"Many of our houses are damaged and we don't know who to blame, the government or the LTTE. We are caught in the middle and are suffering. We can hide from the (small arms) fire but it is difficult to escape the shelling."
"Our lives are on hold. It's affected us physically, psychologically and financially. The emotional scars run deep. My father died of his sorrows three years ago of a broken heart and my mother cries all the time. Her anguish is unbearable for me."
"I think the general mood pervading among us journalists is basically the same as it has been -- that being killed is part of the hazards of the job."
"I lost my mother and my niece. I saw the body of my niece only, not my mother's. And I didn't have the chance to arrange a proper funeral for them. I still have not received any help from authorities."
"With no electricity and such fantastic weather, the youngsters decided to not let all this come in their way of fun and began playing games outside on the rooftop. The men, too, joined them while all of us women began frying 'pakoras' (potato dumplings) and serving tea. The merriment lasted till four in the morning."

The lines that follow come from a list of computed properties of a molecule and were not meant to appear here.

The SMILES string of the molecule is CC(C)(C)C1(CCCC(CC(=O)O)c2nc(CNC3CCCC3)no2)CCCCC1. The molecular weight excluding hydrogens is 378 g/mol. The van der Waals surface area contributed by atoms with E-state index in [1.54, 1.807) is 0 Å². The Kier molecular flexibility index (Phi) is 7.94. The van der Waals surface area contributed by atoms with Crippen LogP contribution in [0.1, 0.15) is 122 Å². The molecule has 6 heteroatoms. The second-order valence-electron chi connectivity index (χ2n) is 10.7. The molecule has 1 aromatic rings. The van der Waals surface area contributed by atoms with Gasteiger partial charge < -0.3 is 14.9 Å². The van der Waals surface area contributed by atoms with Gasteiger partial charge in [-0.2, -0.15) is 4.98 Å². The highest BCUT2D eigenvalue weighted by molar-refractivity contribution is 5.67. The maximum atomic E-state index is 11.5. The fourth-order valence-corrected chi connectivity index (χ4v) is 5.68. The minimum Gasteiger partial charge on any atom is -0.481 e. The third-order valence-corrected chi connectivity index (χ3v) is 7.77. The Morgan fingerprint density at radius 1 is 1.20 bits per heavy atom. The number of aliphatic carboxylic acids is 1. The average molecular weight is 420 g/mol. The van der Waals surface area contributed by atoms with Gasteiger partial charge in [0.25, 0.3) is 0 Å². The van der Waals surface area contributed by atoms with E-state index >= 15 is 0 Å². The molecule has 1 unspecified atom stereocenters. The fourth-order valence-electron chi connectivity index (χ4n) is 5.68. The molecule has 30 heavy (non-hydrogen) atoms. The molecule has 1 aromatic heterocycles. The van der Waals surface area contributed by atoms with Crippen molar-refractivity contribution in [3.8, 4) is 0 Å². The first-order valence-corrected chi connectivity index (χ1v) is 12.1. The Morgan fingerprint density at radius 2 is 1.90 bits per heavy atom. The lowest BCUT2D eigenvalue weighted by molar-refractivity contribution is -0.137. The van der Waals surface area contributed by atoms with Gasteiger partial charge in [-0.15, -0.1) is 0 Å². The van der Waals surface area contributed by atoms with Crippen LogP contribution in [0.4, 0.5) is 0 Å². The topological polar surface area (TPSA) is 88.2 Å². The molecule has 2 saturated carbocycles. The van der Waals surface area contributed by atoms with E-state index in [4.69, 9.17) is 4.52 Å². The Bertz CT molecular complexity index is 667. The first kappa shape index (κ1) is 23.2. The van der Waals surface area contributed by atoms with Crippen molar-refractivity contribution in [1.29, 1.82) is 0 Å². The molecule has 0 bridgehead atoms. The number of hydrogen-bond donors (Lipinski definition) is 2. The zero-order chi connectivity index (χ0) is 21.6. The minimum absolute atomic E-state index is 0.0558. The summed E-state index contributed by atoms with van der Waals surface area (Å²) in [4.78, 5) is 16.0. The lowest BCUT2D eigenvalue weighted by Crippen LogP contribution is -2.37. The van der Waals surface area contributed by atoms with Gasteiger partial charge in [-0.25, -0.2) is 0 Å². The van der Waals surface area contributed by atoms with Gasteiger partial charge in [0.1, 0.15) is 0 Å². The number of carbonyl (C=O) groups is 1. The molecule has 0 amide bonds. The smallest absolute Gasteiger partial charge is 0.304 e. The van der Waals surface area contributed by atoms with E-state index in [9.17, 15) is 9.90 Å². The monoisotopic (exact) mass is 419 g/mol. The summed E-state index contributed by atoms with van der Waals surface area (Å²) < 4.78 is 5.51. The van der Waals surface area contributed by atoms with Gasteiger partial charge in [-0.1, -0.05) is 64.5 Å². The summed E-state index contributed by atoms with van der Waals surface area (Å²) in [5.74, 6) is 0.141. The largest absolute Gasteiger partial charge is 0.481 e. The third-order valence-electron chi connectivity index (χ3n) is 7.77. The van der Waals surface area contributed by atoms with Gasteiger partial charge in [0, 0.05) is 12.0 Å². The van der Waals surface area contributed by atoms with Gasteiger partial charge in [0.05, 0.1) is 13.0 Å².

"I cannot change this destiny; I only can accept it honestly. It is Allah's will. Something good is behind this disaster. I have become stronger and more patient."
"Please do something fast to save my life; they might execute me anytime now."
"This randomness makes the violence especially frightening. It is meant to intimidate you and make you feel extremely vulnerable. But beyond that, it poses no real challenge to the political system or to Indian democracy."
"There is tension and anxiety when you see so much security in the city, but it has now become a necessity given all these attacks."
"All we want is peace and these attacks have shattered our hopes -- this is really unfair and cruel, I can't understand why the international community is not doing anything about it."